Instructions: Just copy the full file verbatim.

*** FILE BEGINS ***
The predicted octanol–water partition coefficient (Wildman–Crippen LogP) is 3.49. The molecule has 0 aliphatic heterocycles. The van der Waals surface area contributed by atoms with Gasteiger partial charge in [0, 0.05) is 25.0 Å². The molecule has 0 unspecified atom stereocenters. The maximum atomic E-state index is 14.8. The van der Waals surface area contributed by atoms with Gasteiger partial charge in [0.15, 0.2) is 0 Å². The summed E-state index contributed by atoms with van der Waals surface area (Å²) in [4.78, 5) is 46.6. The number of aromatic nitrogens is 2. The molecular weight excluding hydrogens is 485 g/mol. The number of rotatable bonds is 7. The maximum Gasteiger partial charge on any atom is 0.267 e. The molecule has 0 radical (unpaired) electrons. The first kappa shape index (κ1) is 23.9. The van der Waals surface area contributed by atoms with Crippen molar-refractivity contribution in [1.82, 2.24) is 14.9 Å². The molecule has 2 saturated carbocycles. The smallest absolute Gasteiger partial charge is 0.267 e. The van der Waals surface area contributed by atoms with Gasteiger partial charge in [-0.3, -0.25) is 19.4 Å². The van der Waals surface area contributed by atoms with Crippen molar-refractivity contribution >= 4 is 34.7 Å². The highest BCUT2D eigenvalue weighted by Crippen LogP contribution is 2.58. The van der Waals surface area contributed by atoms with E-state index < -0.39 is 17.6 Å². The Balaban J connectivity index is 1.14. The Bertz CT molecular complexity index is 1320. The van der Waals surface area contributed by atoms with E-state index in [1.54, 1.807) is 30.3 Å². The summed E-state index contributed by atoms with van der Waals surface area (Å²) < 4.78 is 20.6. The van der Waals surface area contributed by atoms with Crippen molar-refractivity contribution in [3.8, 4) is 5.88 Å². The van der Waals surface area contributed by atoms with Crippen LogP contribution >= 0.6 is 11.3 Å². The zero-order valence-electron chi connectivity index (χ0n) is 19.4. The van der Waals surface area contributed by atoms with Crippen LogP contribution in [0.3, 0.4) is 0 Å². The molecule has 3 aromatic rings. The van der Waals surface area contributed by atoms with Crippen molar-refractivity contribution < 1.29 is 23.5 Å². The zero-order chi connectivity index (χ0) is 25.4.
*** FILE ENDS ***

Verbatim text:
The predicted octanol–water partition coefficient (Wildman–Crippen LogP) is 3.49. The molecule has 0 aliphatic heterocycles. The van der Waals surface area contributed by atoms with Gasteiger partial charge in [0, 0.05) is 25.0 Å². The molecule has 0 unspecified atom stereocenters. The maximum atomic E-state index is 14.8. The van der Waals surface area contributed by atoms with Gasteiger partial charge in [0.15, 0.2) is 0 Å². The summed E-state index contributed by atoms with van der Waals surface area (Å²) in [4.78, 5) is 46.6. The number of aromatic nitrogens is 2. The molecular weight excluding hydrogens is 485 g/mol. The number of rotatable bonds is 7. The maximum Gasteiger partial charge on any atom is 0.267 e. The molecule has 0 radical (unpaired) electrons. The first kappa shape index (κ1) is 23.9. The van der Waals surface area contributed by atoms with Crippen molar-refractivity contribution in [1.82, 2.24) is 14.9 Å². The molecule has 2 saturated carbocycles. The smallest absolute Gasteiger partial charge is 0.267 e. The van der Waals surface area contributed by atoms with Gasteiger partial charge in [-0.3, -0.25) is 19.4 Å². The van der Waals surface area contributed by atoms with Crippen molar-refractivity contribution >= 4 is 34.7 Å². The highest BCUT2D eigenvalue weighted by Crippen LogP contribution is 2.58. The van der Waals surface area contributed by atoms with E-state index < -0.39 is 17.6 Å². The Balaban J connectivity index is 1.14. The Bertz CT molecular complexity index is 1320. The van der Waals surface area contributed by atoms with E-state index in [1.54, 1.807) is 30.3 Å². The summed E-state index contributed by atoms with van der Waals surface area (Å²) < 4.78 is 20.6. The van der Waals surface area contributed by atoms with Crippen molar-refractivity contribution in [3.8, 4) is 5.88 Å². The van der Waals surface area contributed by atoms with Crippen LogP contribution >= 0.6 is 11.3 Å². The zero-order valence-electron chi connectivity index (χ0n) is 19.4. The van der Waals surface area contributed by atoms with Crippen LogP contribution in [0.3, 0.4) is 0 Å². The molecule has 3 aromatic rings. The van der Waals surface area contributed by atoms with Crippen molar-refractivity contribution < 1.29 is 23.5 Å². The zero-order chi connectivity index (χ0) is 25.4.